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Less than a fortnight into his job as CEO, Kazuo Hirai sketched out a strategy to revive Sony Corp: a major push into smartphones, growth in games and cameras, and big cost cuts in a TV business that has not made a profit in eight years.
The Sony veteran, in his first public briefing as CEO, also targeted new business in medical equipment and electric car batteries, and set a target for group sales of 8.5 trillion yen ($105 billion US) in two years, with an operating margin of more than 5 percent.
Hirai, who took over from Howard Stringer this month, is under pressure to turn around an ailing consumer electronics giant hobbled by TV losses and trampled by today's gadget leaders Apple and Samsung Electronics
"I am determined to transform and revive Sony. This is our only chance to change," Hirai told a packed news conference at Sony's Tokyo headquarters, close to where the company established its first factory 65 years ago.
Hirai came armed with a slew of numerical targets aimed at easing investor concern over mounting losses. Sony expects to have slumped to a record $6.4 billion loss in the year just ended.
Sony and Japan's two other major TV makers, Sharp Corp and Panasonic Corp, have been battered by weak demand, fierce competition and a profit-sapping strong yen that threatens the viability of Japan's once-mighty television industry.
The three firms expect a combined annual loss of $21 billion -- more than Sony's entire market value, which has slumped by close to a fifth in the past month. Samsung is 10 times more valuable, while Apple, which Sony executives considered buying in the early 1990s, is worth 30 times Sony's.
"Sony's fundamental problem is that it has lost its competitiveness," said Hideyuki Suzuki, general manager of research at SBI Securities.
Hirai confirmed media reports that Sony will cut 10,000 jobs -- 6 percent of its global workforce -- and take a 75 billion yen ($926 million) restructuring charge this business year. The cuts follow two rounds of layoffs during Stringer's six-year tenure.
"We cannot shy away from difficult decisions," he said.
Hirai, who previously revived the PlayStation video gaming unit, said he wanted to make Sony a leading player in mobile phones, which would be a "hub device" for the mobile business. He aims to treble revenue to 1.8 trillion yen ($22.2 billion) over the next three business years.
Sony recently bought out Ericsson's half of their smartphone venture for $1.5 billion to shore up its position in an increasingly crowded market where Apple and Samsung lead. It has since launched its first smartphones, the Xperia series, under the Sony brand.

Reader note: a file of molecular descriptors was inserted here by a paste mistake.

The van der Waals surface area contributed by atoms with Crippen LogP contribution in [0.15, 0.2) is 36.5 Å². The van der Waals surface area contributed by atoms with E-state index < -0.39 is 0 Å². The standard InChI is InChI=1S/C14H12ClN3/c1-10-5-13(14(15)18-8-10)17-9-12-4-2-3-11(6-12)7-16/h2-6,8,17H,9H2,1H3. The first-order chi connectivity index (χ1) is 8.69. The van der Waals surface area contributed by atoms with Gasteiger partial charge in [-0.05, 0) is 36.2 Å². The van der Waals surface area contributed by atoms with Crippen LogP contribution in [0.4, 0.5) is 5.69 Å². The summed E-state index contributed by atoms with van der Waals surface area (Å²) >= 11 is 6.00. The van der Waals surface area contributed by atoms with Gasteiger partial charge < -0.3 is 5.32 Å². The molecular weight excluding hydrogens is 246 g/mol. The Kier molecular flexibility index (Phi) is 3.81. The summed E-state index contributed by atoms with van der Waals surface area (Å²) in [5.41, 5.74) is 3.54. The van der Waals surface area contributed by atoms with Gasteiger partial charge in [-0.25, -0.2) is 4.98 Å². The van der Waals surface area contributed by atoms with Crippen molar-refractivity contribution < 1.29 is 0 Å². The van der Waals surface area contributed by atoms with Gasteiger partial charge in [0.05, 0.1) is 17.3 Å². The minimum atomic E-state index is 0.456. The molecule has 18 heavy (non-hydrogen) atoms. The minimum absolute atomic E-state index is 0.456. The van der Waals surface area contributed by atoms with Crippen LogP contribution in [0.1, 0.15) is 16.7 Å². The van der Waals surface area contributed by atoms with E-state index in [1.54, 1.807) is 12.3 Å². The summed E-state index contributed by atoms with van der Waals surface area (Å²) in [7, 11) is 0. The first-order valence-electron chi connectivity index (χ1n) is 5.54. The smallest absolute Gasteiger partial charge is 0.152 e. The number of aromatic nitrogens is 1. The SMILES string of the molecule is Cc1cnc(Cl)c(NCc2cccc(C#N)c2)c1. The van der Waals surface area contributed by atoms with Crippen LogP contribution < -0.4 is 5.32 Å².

Sony will also look to increase sales of cameras and other digital imaging devices by a third to 1.5 trillion yen and raise revenue at the games division by around a fifth to 1 trillion yen over three years.
In February, Hirai had outlined a vision to widen the PlayStation gaming console online network to integrate all Sony devices, replacing the three online content delivery platforms it currently operates.
For the television business, which has racked up $10 billion in losses in eight years, Hirai aims to cut fixed costs by 60 percent and operating costs by 30 percent over two years. Sony will offer fewer models. Hirai pointed to possible cooperation with other TV makers in the next generation of flat screens.
A Sony executive previously told Reuters that Sony may forge a grand alliance with Sharp and Panasonic, combining their set making divisions with the backing of a Japanese government eager to safeguard jobs.
There is a precedent in Japan Display, a company two thirds owned by the taxpayer that combines Sony's small LCD operations with those of Toshiba Corp and Hitachi Ltd.
"We are looking at a number of possibilities, but there are other parties to consider. At this moment, there's not anything I can share," Hirai said when asked about such an alliance.
NOT AGGRESSIVE ENOUGH
Investors said they had hoped for more meat on the bones of Hirai's plans.
"I can't make out a growth story here. It's good they've announced numerical targets, but you can't tell how they're going to achieve them," said Kikuchi Makoto, CEO of Myojo Asset Management.
"It doesn't feel like an aggressive makeover," said Tetsuro Ii, president of Commons Asset Management, who oversees $33 million of assets and doesn't hold Sony stock. "You can't really see the roadmap for how they're going to revive the electronics business, nor how they're going to create new value."
Eyeing new opportunities in the fast-growing medical business, Sony is targeting annual sales of 50 billion yen in 2014/15, eventually doubling to around $1.2 billion, and is scouting for acquisitions and other strategic investments. It will also look for potential partners to make batteries for electric vehicles.
"Expanding in medical and electric vehicles is good because these businesses have better margins and they're areas that Japan is good at," said Michael On, managing director at Beyond Asset Management.
Sony is one of several potential partners that have been linked with disgraced medical equipment maker Olympus Corp., which has a 70 percent share of the global market for diagnostic endoscopes and needs to shore up its finances after a $1.7 billion accounting fraud.
"It appears Sony is trying to expand into new businesses where it's more likely to compete better with the likes of Samsung," said Lee Sun-Tae, analyst at NH Investment & Securities in Seoul. "Sony has already lost its dominance in its traditional markets such as TVs and it won't be easy for them to fight back and regain market share in these areas."